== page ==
FAA Previews Task-Based Testing for Experimentals

Image: Kevin Wing.

Here you thought the existing Phase I flight-test rules were set in stone. Maybe not so much. The EAA, saying a proposed set of changes in guidance, could “revolutionize” flight testing for Experimental/Amateur-Built aircraft, recently called attention to recent draft changes to Advisory Circular 90-89B, which forms the guidance on Phase I flight testing. In it, the FAA has adopted EAA’s recommendations that the pure hours-based approach (40 for aircraft with Experimental engines and prop, 25 for those with a certified engine/prop combination and 5 hours for E-LSA) be supplemented by a task-based system, potentially shortening the length of the Phase I test period.

More specifically, the draft changes, if made final, would specify certain test points and will require “the use of test cards for data collection in flight,” says EAA. “Users of the EAA Flight Test Manual should find it a straightforward way to complete the requirements of the task-based Phase I program, but anyone may draft a flight test plan that meets the FAA’s outline, including kit manufacturers and other experts.” The hour-based testing systems are expected to remain an option. EAA in 2018 published a comprehensive Flight Test Manual that defines specific flight test tasks and uses “flight cards” to ensure each test is set up and executed properly.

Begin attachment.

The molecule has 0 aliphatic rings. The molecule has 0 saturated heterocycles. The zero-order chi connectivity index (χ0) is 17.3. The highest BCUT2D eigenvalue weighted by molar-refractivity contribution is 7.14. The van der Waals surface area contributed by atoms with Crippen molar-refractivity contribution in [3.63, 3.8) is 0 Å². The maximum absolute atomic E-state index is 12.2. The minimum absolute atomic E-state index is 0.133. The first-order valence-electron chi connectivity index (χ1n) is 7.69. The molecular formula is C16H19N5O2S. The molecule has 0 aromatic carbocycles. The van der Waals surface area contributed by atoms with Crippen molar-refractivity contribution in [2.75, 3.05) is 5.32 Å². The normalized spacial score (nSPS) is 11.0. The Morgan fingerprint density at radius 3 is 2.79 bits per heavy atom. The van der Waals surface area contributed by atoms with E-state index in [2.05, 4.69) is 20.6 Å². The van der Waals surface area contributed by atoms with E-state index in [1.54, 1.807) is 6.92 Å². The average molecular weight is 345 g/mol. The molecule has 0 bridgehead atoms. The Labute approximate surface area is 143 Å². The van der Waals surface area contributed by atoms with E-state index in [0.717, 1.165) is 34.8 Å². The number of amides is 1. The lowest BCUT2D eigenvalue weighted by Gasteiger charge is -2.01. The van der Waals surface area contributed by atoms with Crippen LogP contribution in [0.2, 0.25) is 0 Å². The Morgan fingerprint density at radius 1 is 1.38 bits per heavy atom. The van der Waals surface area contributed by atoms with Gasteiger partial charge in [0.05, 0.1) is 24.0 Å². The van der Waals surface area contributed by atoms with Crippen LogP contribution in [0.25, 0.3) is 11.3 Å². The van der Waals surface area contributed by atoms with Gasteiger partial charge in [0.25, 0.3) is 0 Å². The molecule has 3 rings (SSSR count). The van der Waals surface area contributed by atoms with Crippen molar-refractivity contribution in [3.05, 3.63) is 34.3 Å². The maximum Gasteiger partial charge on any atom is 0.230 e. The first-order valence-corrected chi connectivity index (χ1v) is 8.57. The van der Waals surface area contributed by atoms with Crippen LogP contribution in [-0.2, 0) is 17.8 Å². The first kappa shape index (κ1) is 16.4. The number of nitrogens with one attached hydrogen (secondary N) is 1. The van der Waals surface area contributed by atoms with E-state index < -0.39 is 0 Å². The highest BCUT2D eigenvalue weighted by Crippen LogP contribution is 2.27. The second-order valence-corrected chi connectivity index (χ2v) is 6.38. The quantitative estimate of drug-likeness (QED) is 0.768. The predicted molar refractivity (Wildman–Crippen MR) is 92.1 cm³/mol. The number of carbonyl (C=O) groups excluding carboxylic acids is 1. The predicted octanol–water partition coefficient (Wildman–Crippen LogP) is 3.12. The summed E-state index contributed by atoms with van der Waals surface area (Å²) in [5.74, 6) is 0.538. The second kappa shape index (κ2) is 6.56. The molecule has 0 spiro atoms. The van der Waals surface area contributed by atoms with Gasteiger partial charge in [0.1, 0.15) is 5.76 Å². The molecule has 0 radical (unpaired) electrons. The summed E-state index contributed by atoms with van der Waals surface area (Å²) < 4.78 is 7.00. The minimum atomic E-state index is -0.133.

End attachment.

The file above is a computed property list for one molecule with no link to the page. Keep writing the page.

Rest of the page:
“[The AC changes are] the result of more than eight years of work by EAA and the FAA and we couldn’t be happier that it is now nearing completion,” said Tom Charpentier, EAA government relations director. “This will be a true paradigm shift in E-AB flight testing.” The AC is open for comments now through April 29. The new guidance will not affect the five-hour Phase I testing required for experimental light sport (E-LSA) aircraft.

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Marc Cook
Marc Cook is a veteran special-interest journalist who started as a staffer at AOPA Pilot in the late 1980s. Marc has built two airplanes, an Aero Designs Pulsar XP and a Glasair Aviation Sportsman, and now owns a 180-hp, steam-gauge-adjacent GlaStar based in western Oregon. Marc has 5000 hours spread over 200-plus types and four decades of flying.


  1. What aircraft is that in the photo at the top of the article? That’s exactly the form of plane I’d like to build.


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